Terence Renaud is a historian of the German left, international social movements, and visualizations of the capitalist system. Before coming to Chicago, he worked as a lecturer in humanities and history at Yale University. He received his Ph.D. in history with a minor in critical theory from the University of California, Berkeley.
His book, New Lefts: The Making of a Radical Tradition (Princeton University Press, 2021), uses methods of intellectual history and critical theory to reinterpret the New Left and its historical roots in Germany and Western Europe. The book was reviewed in Boston Review, n+1, The New Journal, Intellectual History Review, Haaretz, and Marx & Philosophy Review of Books. He has been interviewed about it by The Nation and New Books Network.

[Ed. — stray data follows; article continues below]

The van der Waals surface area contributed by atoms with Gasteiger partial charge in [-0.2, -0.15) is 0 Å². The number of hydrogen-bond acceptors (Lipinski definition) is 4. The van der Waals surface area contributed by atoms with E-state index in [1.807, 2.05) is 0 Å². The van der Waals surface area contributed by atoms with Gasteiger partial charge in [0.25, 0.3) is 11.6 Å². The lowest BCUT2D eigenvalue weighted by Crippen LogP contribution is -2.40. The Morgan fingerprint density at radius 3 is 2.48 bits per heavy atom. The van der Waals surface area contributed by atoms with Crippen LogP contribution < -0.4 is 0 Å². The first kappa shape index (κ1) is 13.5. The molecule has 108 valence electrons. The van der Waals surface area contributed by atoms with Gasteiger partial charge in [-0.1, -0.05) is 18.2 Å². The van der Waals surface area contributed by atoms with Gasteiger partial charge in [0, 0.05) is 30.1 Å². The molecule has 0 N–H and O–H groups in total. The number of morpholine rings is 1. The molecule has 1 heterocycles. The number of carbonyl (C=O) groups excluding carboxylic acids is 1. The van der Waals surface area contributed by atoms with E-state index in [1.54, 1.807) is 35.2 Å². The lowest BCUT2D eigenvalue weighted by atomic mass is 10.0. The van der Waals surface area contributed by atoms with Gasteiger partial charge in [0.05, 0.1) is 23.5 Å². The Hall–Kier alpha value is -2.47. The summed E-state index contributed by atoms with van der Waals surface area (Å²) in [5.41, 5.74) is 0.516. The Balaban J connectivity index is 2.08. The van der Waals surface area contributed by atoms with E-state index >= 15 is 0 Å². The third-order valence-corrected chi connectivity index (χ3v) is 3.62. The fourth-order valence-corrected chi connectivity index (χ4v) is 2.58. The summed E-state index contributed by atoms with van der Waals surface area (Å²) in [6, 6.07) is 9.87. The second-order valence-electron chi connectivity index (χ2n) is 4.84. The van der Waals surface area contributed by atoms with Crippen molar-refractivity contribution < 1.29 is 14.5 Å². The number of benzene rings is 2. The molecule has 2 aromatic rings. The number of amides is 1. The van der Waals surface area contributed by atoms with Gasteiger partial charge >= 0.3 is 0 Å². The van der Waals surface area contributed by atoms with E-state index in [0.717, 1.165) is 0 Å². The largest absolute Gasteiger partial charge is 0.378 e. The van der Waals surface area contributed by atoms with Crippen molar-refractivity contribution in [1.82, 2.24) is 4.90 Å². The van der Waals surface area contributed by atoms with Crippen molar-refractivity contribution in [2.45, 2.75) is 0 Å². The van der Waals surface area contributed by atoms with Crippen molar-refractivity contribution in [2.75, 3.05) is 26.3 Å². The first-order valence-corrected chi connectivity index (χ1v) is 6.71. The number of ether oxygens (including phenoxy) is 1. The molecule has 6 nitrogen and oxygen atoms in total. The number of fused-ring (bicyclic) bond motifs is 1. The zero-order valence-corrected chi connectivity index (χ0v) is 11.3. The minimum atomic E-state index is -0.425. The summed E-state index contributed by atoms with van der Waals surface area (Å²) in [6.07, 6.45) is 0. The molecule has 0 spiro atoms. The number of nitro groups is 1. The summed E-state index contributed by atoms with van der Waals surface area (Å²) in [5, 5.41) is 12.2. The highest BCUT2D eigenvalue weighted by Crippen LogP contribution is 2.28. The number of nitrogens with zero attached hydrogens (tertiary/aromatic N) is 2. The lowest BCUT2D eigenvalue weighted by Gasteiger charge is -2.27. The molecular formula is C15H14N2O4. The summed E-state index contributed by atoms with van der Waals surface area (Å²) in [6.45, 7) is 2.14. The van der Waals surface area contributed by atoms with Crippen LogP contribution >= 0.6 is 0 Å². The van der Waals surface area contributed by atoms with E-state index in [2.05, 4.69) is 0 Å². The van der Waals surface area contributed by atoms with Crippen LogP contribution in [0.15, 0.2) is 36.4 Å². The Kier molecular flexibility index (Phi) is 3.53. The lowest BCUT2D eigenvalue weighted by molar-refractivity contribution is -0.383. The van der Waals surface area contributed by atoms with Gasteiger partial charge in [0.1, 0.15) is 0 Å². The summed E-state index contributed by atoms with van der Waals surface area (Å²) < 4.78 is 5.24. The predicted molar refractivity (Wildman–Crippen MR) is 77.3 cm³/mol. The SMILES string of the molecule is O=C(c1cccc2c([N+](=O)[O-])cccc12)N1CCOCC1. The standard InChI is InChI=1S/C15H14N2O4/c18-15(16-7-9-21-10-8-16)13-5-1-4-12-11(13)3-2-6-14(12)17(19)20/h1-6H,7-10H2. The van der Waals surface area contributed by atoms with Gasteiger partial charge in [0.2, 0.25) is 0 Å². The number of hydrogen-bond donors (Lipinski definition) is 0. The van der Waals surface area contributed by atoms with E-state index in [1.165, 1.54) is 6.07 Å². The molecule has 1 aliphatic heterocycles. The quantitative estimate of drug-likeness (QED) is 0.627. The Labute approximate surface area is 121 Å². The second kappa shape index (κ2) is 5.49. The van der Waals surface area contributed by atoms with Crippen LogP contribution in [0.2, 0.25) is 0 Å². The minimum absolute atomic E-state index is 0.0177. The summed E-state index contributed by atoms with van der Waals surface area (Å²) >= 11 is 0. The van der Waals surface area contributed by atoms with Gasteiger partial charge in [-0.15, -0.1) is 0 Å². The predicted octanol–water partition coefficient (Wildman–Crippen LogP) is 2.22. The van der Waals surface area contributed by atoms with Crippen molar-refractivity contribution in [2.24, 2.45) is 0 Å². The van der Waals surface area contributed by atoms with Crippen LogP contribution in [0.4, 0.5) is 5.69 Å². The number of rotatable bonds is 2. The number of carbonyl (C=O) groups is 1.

His current project concerns visual representations of capitalism in the Belle Époque. Cartoons and other allegorical images proliferated in European and North American leftist newspapers between the 1890s and 1910s. Illustrations such as the Pyramid of the Capitalist System (1911) depicted the class hierarchy of industrial society in vivid terms. Circulating as cheap posters and postcards, these images formed a visual repertoire of class struggle. This interdisciplinary project is relevant to our own age of highly mediatized politics, when by contrast to the early 20th century it seems impossible to visualize the capitalist system as a whole.
Along with publishing in academic journals such as Modern Intellectual History, The Historical Journal, and New German Critique, his work has appeared in popular forums such as Aeon, The Point, Foreign Policy, and the Los Angeles Review of Books.